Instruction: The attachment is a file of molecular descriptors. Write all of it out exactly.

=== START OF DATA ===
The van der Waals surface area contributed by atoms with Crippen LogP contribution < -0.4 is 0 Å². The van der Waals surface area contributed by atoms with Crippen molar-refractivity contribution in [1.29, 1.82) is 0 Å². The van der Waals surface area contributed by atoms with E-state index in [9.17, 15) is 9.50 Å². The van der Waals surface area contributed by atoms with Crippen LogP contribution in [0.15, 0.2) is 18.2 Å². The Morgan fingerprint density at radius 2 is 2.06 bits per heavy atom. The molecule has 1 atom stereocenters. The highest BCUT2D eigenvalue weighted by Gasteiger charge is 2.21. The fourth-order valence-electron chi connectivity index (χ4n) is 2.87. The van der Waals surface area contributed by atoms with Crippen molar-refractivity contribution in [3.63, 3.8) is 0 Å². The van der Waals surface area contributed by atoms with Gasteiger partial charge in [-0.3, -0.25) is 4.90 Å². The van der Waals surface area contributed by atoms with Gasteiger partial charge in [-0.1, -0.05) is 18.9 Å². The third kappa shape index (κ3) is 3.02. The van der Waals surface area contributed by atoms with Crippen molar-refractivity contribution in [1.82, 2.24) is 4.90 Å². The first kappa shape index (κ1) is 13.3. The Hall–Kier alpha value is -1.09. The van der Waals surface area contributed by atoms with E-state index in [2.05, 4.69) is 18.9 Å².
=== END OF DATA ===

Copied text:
The van der Waals surface area contributed by atoms with Crippen LogP contribution < -0.4 is 0 Å². The van der Waals surface area contributed by atoms with Crippen molar-refractivity contribution in [1.29, 1.82) is 0 Å². The van der Waals surface area contributed by atoms with E-state index in [9.17, 15) is 9.50 Å². The van der Waals surface area contributed by atoms with Crippen LogP contribution in [0.15, 0.2) is 18.2 Å². The Morgan fingerprint density at radius 2 is 2.06 bits per heavy atom. The molecule has 1 atom stereocenters. The highest BCUT2D eigenvalue weighted by Gasteiger charge is 2.21. The fourth-order valence-electron chi connectivity index (χ4n) is 2.87. The van der Waals surface area contributed by atoms with Crippen molar-refractivity contribution in [3.63, 3.8) is 0 Å². The van der Waals surface area contributed by atoms with Gasteiger partial charge in [-0.3, -0.25) is 4.90 Å². The van der Waals surface area contributed by atoms with Gasteiger partial charge in [-0.1, -0.05) is 18.9 Å². The third kappa shape index (κ3) is 3.02. The van der Waals surface area contributed by atoms with Crippen molar-refractivity contribution in [1.82, 2.24) is 4.90 Å². The first kappa shape index (κ1) is 13.3. The Hall–Kier alpha value is -1.09. The van der Waals surface area contributed by atoms with E-state index in [2.05, 4.69) is 18.9 Å².